Enrollment in the Russian language program has fallen 40 percent since the Columbian College of Arts and Sciences dropped its foreign language curriculum requirement last fall.
The dwindling enrollment brings the program dangerously close to eliminating class sections and part-time teaching positions, Russian language program director Richard Robin said.
“Our big fear is a cut in the number of sections, because we’d lose good teachers,” he said. “We have so far not had to close any sections, but we’re teetering on the brink.”
In just the last year, 20 percent fewer students have opted to take Russian, which counted about 107 students in its 11 class sections this fall.
Columbian College faculty approved a new general curriculum – dubbed G-PAC – two years ago, which stripped a foreign language requirement and barred most beginning language courses from its general requirement list. Administrators said then that introductory foreign language courses entail memorization rather than critical thinking.
Robin said the program has tried to promote itself, putting up posters in the Academic Center during the spring and courting incoming freshmen during Colonial Inauguration.
The director is one of two full-time professors in the Russian language program, and said Russian professors across the country have noticed that enrollment also fluctuates with the country’s presence in international headlines.
He said he thinks enrollment could have slumped even lower this year, but news that spread about Russian punk band Pussy Riot – which protested the country’s President Vladimir Putin – piqued some students’ interest in the language.
“When Russian disappears from the front pages, we lose enrollments,” he said.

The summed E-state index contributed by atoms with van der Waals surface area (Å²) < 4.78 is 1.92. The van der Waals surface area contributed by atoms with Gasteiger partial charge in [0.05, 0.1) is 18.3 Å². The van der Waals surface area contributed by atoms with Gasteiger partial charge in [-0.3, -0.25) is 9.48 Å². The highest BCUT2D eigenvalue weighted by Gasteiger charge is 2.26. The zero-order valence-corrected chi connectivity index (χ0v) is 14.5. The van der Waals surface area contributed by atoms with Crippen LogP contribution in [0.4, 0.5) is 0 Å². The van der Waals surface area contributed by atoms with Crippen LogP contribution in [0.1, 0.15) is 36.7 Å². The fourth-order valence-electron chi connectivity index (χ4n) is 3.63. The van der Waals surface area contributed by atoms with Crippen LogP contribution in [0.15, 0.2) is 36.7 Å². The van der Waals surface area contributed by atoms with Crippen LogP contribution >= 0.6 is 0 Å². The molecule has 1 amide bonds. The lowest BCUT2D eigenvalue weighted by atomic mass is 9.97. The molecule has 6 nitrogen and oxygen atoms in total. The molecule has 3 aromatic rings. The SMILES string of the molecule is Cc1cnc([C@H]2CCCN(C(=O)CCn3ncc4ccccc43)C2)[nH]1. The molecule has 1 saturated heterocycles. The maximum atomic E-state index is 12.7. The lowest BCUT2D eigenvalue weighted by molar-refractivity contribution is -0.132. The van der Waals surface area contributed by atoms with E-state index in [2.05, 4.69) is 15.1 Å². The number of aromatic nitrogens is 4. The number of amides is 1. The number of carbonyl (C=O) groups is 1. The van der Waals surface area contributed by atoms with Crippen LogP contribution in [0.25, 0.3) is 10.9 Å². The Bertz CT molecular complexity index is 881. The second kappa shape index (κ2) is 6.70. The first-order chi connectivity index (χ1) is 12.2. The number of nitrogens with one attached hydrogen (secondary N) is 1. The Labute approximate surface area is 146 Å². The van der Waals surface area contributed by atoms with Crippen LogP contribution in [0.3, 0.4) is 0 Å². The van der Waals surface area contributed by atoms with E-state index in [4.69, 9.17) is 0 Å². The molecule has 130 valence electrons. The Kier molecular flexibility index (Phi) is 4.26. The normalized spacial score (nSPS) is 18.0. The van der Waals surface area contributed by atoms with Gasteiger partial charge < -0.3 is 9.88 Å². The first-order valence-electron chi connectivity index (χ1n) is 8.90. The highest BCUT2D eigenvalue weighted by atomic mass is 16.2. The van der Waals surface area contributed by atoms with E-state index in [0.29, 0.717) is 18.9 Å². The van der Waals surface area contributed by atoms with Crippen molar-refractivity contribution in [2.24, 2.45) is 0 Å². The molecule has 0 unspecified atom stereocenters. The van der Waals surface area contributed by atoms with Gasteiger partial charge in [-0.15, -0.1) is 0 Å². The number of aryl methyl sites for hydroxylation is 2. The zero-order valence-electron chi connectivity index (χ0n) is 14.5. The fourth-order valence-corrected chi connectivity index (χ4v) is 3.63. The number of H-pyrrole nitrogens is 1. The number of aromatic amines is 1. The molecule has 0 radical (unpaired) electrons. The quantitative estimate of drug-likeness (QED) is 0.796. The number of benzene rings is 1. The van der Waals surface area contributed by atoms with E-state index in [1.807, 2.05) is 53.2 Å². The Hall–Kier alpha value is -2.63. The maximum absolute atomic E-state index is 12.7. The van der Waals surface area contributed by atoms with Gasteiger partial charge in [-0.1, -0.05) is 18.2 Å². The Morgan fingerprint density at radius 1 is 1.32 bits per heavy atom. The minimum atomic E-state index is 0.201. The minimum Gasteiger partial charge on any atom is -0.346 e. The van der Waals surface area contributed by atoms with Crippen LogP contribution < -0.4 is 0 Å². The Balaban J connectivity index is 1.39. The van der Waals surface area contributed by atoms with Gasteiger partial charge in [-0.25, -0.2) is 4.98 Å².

Only freshmen and sophomores in Columbian College follow the G-PAC curriculum that went into effect last fall – decreasing the number of general credits from 42 to 24. The Elliott School of International Affairs and some majors in Columbian College, like history, still require a foreign language.
The impact of G-PACs on other smaller language programs at GW has varied. The Arabic program added a major and a minor this fall, a response to growing interest in the language.
Margaret Gonglewski, director of the German program, said she hasn’t seen “any dramatic change” in enrollments so far, but said that could change once the new curriculum is in place for all incoming students beginning fall 2014.
Young-Key Kim-Renaud, chair of the department of East Asian languages and literature, said enrollments in Japanese, Chinese and Korean have remained stable because of the popularity of the region.
But the Spanish and French language programs, which both had waitlists of about 100 students this fall, cannot keep up with student demand.
Both program directors said they have been limited by a lack of classroom space and new hires.
“I think all the language programs and departments are just trying to make the case with administration that we need to meet more resources, that we want to convert our part-time faculty into full-time faculty instructors,” Maria de la Fuente, director of the Spanish program said.
Peg Barratt, who is in her final year as Columbian College dean, said the college met the demand for language courses when she arrived in 2007 and “more than a million dollars was invested in new positions for teaching languages.”
Now, with foreign students flocking to the University and an emphasis on globalization in the upcoming academic strategic plan, Barratt said she expects more money to funnel into languages.
Elise Lee contributed to this report.